2011-12 Catalog

Decorative graphic

Offering Description

Marketing Authenticity: Craft, Commodity and Culture

Spring 2012 quarter

Tom Womeldorff economics , Alice Nelson Spanish language, Latin American studies , Jean Mandeberg visual art, metalsmithing
Fields of Study
cultural studies, economics, literature and visual arts
Preparatory for studies or careers in
the arts, business, cultural studies, economics and international studies.

A tourist travels from the United States to a folk festival in the Andean highlands and decides to buy a tapestry from an indigenous woman. What, exactly, is being bought and sold? From the buyer's perspective, perhaps the object serves as a memento of the trip or offers functionality as décor back home, or perhaps it represents something else: a sense of connection with the "other" a way to "help" a person in need, an "authentic" representation of a seemingly timeless culture. From the seller's perspective, the object may well express a craft tradition, often adapted to the demands of the tourist market, a way to make a living or to serve some other purpose. Whatever the case, both the buyer and the seller are enmeshed in contexts larger than themselves as individuals: cultural belief systems shaping their viewpoints and values (moral, political, and aesthetic), global capitalist pressures, and the legacies of colonialism.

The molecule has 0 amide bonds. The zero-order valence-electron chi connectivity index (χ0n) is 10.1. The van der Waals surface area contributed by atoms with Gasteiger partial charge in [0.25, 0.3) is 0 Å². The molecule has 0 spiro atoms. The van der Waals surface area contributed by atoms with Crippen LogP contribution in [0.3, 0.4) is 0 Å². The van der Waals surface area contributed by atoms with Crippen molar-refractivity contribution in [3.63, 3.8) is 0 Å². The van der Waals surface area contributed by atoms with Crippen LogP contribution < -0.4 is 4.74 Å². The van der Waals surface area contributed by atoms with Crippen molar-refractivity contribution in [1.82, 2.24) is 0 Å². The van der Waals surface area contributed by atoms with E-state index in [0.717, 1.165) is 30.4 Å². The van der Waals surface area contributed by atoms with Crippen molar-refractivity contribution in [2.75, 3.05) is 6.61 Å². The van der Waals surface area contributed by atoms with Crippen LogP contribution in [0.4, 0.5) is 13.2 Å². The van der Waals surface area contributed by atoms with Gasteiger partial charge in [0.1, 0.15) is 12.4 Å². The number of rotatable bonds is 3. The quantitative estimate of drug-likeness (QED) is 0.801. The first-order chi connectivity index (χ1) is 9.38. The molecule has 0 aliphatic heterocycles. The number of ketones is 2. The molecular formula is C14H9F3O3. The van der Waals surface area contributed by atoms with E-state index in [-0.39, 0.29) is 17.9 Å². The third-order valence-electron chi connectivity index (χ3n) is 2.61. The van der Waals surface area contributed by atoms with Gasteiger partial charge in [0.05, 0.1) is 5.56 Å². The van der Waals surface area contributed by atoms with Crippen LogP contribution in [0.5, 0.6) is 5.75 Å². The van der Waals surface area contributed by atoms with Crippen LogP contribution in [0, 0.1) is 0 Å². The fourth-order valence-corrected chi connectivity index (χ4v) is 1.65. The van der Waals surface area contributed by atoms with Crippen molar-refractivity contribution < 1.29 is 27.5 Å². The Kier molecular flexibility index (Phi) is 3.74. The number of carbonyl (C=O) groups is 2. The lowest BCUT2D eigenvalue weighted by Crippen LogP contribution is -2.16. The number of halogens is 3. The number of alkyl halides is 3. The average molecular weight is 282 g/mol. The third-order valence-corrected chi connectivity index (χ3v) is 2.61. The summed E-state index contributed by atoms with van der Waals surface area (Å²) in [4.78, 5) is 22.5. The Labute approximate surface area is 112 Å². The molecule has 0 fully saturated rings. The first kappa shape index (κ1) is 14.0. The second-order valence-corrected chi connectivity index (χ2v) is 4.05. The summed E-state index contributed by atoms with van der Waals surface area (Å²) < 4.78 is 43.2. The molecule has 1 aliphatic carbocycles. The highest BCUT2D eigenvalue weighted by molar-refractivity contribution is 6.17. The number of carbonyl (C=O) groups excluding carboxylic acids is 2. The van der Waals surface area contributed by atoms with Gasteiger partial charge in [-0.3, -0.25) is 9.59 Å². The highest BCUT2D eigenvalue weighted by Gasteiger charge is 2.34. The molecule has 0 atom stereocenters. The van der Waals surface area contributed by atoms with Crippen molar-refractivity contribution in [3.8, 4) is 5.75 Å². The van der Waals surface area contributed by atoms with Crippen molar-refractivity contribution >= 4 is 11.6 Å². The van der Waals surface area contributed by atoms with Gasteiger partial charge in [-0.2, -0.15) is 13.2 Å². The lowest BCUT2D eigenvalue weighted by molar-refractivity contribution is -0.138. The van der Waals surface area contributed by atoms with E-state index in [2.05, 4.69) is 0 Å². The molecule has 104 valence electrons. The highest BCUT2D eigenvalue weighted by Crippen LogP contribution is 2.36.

We will explore the intersections of cultural studies, economics, and the arts, focusing on various cases of craft production, their connections to systems of power, and the ways competing notions of "authenticity" are expressed in them. We will examine the factors shaping artistic production in each case: who or what decides the form a given craft may take, its relationship to "tradition" and who profits from its sales. We will look at the larger economic contexts shaping arts and crafts globally, such as the rise of mass-produced craft replicas and the lack of access to alternative forms of development. We will explore the links between craft and story, including the ways that literary and film representations raise pointed questions about cultural expectations and intercultural exchange. During the quarter, we will undertake two or three small projects connecting the theory and practice of aesthetic design to marketing within specific cultural contexts. Ultimately, we will ask: given all the challenges, how might specific groups use art and craftsmanship to improve their own lives?

Online Learning
Enhanced Online Learning
Greener Store
Required Fees
$200 for field trips.
Offered During